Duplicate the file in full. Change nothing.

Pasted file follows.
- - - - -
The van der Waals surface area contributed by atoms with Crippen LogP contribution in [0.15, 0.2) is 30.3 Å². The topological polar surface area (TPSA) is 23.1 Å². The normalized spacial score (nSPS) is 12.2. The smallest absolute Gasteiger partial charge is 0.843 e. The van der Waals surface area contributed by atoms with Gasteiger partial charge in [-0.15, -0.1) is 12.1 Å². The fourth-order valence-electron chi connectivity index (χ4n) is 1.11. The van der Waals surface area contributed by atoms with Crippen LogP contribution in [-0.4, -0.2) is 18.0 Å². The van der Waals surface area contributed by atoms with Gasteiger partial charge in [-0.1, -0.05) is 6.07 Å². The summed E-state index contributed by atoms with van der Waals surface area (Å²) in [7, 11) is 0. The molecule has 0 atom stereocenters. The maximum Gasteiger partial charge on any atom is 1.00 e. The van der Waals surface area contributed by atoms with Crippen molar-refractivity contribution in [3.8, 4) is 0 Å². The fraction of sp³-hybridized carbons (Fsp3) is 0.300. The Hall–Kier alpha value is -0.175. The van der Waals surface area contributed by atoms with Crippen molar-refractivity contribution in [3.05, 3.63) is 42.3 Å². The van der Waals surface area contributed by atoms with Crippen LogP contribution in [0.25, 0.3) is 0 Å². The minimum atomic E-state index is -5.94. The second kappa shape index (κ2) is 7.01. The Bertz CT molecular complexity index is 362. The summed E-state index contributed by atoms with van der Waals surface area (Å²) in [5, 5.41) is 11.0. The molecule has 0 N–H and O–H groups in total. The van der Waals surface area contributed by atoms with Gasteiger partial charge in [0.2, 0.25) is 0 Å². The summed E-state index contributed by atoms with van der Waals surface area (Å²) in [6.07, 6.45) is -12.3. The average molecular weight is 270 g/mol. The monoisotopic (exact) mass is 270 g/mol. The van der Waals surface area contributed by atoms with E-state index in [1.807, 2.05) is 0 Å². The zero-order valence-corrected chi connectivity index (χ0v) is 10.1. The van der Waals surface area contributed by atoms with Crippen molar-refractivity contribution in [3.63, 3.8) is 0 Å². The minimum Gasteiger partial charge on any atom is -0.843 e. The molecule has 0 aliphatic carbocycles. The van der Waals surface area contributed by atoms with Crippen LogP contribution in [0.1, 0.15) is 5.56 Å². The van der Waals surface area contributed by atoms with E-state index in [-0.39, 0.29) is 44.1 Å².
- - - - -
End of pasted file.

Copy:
The van der Waals surface area contributed by atoms with Crippen LogP contribution in [0.15, 0.2) is 30.3 Å². The topological polar surface area (TPSA) is 23.1 Å². The normalized spacial score (nSPS) is 12.2. The smallest absolute Gasteiger partial charge is 0.843 e. The van der Waals surface area contributed by atoms with Gasteiger partial charge in [-0.15, -0.1) is 12.1 Å². The fourth-order valence-electron chi connectivity index (χ4n) is 1.11. The van der Waals surface area contributed by atoms with Crippen LogP contribution in [-0.4, -0.2) is 18.0 Å². The van der Waals surface area contributed by atoms with Gasteiger partial charge in [-0.1, -0.05) is 6.07 Å². The summed E-state index contributed by atoms with van der Waals surface area (Å²) in [7, 11) is 0. The molecule has 0 atom stereocenters. The maximum Gasteiger partial charge on any atom is 1.00 e. The van der Waals surface area contributed by atoms with Crippen molar-refractivity contribution in [3.8, 4) is 0 Å². The fraction of sp³-hybridized carbons (Fsp3) is 0.300. The Hall–Kier alpha value is -0.175. The van der Waals surface area contributed by atoms with Crippen molar-refractivity contribution in [3.05, 3.63) is 42.3 Å². The van der Waals surface area contributed by atoms with Crippen LogP contribution in [0.25, 0.3) is 0 Å². The minimum atomic E-state index is -5.94. The second kappa shape index (κ2) is 7.01. The Bertz CT molecular complexity index is 362. The summed E-state index contributed by atoms with van der Waals surface area (Å²) in [5, 5.41) is 11.0. The molecule has 0 N–H and O–H groups in total. The van der Waals surface area contributed by atoms with Gasteiger partial charge in [0.2, 0.25) is 0 Å². The summed E-state index contributed by atoms with van der Waals surface area (Å²) in [6.07, 6.45) is -12.3. The average molecular weight is 270 g/mol. The monoisotopic (exact) mass is 270 g/mol. The van der Waals surface area contributed by atoms with E-state index in [1.807, 2.05) is 0 Å². The zero-order valence-corrected chi connectivity index (χ0v) is 10.1. The van der Waals surface area contributed by atoms with Crippen molar-refractivity contribution in [3.63, 3.8) is 0 Å². The minimum Gasteiger partial charge on any atom is -0.843 e. The molecule has 0 aliphatic carbocycles. The van der Waals surface area contributed by atoms with Crippen LogP contribution in [0.1, 0.15) is 5.56 Å². The van der Waals surface area contributed by atoms with E-state index in [-0.39, 0.29) is 44.1 Å².